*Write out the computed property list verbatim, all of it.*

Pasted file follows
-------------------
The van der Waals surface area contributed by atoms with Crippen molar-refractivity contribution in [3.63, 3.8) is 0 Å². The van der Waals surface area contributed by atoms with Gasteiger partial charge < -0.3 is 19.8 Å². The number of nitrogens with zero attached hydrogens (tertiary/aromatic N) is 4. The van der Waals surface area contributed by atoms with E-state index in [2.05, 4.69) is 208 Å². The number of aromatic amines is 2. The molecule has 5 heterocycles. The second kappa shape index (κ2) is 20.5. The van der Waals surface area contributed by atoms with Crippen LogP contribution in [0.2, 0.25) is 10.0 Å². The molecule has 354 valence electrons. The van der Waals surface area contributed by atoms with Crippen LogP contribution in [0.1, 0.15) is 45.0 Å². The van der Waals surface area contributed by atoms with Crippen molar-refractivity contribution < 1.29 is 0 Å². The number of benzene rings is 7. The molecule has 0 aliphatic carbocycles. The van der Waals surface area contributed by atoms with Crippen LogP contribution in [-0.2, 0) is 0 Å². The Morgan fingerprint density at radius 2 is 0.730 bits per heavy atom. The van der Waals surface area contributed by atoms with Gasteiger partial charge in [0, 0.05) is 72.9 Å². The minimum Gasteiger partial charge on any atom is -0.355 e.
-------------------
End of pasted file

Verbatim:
The van der Waals surface area contributed by atoms with Crippen molar-refractivity contribution in [3.63, 3.8) is 0 Å². The van der Waals surface area contributed by atoms with Gasteiger partial charge < -0.3 is 19.8 Å². The number of nitrogens with zero attached hydrogens (tertiary/aromatic N) is 4. The van der Waals surface area contributed by atoms with E-state index in [2.05, 4.69) is 208 Å². The number of aromatic amines is 2. The molecule has 5 heterocycles. The second kappa shape index (κ2) is 20.5. The van der Waals surface area contributed by atoms with Crippen LogP contribution in [0.2, 0.25) is 10.0 Å². The molecule has 354 valence electrons. The van der Waals surface area contributed by atoms with Crippen LogP contribution in [0.1, 0.15) is 45.0 Å². The van der Waals surface area contributed by atoms with Crippen molar-refractivity contribution < 1.29 is 0 Å². The number of benzene rings is 7. The molecule has 0 aliphatic carbocycles. The van der Waals surface area contributed by atoms with Crippen LogP contribution in [-0.2, 0) is 0 Å². The Morgan fingerprint density at radius 2 is 0.730 bits per heavy atom. The van der Waals surface area contributed by atoms with Gasteiger partial charge in [0, 0.05) is 72.9 Å². The minimum Gasteiger partial charge on any atom is -0.355 e.